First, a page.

17. Sounds interesting, I'll look for it next time I'm at the NH liquor store.
  18. Simple syrup would be fine. In fact, some recipes call for simple syrup.

    I'm usually a whiskey neat guy, too. But I can see drinking this in place of a Tom Collins on an oppressively hot day. All that ice and lime make it a very refreshing cocktail, but the two ounces of Cachaca goes down quick and easy, so a little caution is in order.


    I love the NH state liquor stores. I usually buy one of those huge 1.75L of Knob Creek and a bottle of Highland Park when I'm up there. I wonder if they have 1.75L of Woodford Reserve...that would surely be my next purchase when I drive through.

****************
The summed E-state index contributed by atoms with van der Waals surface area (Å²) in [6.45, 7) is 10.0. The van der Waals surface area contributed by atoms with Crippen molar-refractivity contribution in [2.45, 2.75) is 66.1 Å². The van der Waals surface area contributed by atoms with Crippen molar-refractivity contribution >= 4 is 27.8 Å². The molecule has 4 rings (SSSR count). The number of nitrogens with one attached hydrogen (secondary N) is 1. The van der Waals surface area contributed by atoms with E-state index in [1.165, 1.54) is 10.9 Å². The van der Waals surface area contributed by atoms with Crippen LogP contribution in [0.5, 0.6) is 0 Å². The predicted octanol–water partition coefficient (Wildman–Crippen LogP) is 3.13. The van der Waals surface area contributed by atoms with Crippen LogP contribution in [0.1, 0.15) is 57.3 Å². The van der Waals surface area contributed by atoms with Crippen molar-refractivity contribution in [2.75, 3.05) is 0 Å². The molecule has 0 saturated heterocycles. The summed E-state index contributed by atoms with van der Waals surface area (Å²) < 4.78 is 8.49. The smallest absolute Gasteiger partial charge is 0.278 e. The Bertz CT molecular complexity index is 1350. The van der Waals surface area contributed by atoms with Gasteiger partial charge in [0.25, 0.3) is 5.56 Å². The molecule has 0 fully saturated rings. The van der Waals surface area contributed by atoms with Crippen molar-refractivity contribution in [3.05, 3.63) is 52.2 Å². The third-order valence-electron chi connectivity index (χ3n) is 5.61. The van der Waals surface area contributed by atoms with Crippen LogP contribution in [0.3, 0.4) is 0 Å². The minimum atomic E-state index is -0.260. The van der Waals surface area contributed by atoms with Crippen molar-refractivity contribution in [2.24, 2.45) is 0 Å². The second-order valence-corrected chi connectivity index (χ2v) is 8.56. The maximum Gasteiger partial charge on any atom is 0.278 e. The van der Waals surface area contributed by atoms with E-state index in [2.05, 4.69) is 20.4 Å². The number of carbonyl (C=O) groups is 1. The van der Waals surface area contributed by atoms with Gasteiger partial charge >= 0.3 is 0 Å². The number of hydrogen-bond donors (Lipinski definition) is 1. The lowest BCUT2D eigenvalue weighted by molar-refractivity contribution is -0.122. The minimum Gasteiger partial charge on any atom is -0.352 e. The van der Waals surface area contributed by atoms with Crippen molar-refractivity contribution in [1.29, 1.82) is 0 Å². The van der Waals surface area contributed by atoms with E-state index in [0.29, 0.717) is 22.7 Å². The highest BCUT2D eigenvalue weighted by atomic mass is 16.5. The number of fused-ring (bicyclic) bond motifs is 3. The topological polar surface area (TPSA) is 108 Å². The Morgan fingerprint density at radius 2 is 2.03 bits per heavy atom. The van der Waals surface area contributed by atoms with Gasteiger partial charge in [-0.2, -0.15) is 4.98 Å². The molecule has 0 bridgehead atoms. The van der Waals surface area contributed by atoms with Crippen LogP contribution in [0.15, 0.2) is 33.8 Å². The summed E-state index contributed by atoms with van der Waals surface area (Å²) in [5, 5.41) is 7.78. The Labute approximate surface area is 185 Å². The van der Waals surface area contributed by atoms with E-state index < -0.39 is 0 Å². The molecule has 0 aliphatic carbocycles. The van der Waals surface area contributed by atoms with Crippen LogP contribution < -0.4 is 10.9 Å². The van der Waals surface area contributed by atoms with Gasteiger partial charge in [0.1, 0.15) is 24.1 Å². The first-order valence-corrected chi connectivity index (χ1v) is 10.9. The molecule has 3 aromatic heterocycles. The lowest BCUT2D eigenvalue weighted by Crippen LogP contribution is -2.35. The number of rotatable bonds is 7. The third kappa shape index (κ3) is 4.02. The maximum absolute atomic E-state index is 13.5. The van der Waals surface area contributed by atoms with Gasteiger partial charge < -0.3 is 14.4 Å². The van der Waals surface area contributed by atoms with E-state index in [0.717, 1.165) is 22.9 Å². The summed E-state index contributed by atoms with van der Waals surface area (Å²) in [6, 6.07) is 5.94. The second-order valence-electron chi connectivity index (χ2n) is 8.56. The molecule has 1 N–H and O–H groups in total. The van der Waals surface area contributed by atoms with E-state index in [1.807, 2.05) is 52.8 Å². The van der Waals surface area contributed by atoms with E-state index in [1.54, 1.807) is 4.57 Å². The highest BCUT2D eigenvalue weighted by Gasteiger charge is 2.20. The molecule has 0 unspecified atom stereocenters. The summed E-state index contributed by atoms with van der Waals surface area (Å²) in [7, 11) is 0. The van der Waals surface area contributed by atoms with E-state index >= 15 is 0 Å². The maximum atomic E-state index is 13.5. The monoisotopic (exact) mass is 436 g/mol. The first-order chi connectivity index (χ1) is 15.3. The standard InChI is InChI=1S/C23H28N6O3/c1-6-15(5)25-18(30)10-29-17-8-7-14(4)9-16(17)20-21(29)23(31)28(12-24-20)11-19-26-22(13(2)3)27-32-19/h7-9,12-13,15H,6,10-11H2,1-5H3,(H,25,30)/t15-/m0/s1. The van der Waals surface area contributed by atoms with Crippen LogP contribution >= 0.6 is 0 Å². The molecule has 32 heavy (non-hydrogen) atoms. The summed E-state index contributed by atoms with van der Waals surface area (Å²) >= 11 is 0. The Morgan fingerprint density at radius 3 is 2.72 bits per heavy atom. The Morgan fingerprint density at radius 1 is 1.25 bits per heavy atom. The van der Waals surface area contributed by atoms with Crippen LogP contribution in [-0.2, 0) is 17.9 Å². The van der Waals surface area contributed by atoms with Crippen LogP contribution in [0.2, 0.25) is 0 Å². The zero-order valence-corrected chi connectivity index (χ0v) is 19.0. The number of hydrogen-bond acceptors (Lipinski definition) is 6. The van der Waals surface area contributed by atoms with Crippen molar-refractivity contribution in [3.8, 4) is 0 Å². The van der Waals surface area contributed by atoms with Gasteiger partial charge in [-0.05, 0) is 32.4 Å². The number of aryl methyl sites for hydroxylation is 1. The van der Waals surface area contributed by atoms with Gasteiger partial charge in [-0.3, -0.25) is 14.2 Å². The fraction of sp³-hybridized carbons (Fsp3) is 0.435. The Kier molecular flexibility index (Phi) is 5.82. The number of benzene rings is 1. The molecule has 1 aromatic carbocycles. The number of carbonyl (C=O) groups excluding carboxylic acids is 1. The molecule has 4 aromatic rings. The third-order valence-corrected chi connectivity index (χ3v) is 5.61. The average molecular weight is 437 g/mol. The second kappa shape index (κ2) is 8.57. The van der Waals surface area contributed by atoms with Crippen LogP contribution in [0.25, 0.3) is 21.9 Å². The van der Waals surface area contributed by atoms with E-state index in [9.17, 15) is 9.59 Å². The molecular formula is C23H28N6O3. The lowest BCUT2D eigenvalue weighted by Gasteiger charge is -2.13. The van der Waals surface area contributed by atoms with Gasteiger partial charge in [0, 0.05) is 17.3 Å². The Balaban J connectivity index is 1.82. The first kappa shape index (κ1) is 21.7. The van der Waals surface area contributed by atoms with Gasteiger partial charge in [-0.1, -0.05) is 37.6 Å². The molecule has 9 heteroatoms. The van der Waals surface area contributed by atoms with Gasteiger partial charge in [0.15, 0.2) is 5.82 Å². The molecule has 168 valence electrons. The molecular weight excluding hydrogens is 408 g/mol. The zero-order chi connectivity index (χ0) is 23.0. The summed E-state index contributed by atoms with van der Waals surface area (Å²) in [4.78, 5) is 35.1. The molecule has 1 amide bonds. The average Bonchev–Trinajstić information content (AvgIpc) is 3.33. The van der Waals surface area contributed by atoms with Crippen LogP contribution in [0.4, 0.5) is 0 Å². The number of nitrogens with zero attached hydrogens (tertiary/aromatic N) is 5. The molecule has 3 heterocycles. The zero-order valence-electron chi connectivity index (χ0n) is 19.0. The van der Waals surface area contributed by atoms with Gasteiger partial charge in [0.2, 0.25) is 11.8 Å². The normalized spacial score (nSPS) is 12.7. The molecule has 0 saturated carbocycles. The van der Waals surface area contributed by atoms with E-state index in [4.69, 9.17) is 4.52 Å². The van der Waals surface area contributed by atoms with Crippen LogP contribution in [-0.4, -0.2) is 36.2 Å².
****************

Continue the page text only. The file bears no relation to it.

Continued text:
19. In the link I posted one of the preparation variation from the traditional way uses a little sugar for muddling, to tear the skin, and the rest simple syrup. I do it that way, think it's fine. Although I don't have an authentic caipirinhia experience to compare it to.

    I don't see how it could be worse than the standard method.
  20. Mixed some up last night - Pretty tasty, but I think I need to adjust my method of attack slightly. I was using an actual (granite) mortar & pestle to crush the ice and the limes, and I suspect I was overdoing it on the limes. I found I had to add around 2 heaping teaspoons of icing sugar to get the flavour where I wanted it. Possibly the limes are to blame as well - they weren't super-ripe.

    I'll probably try again tonight.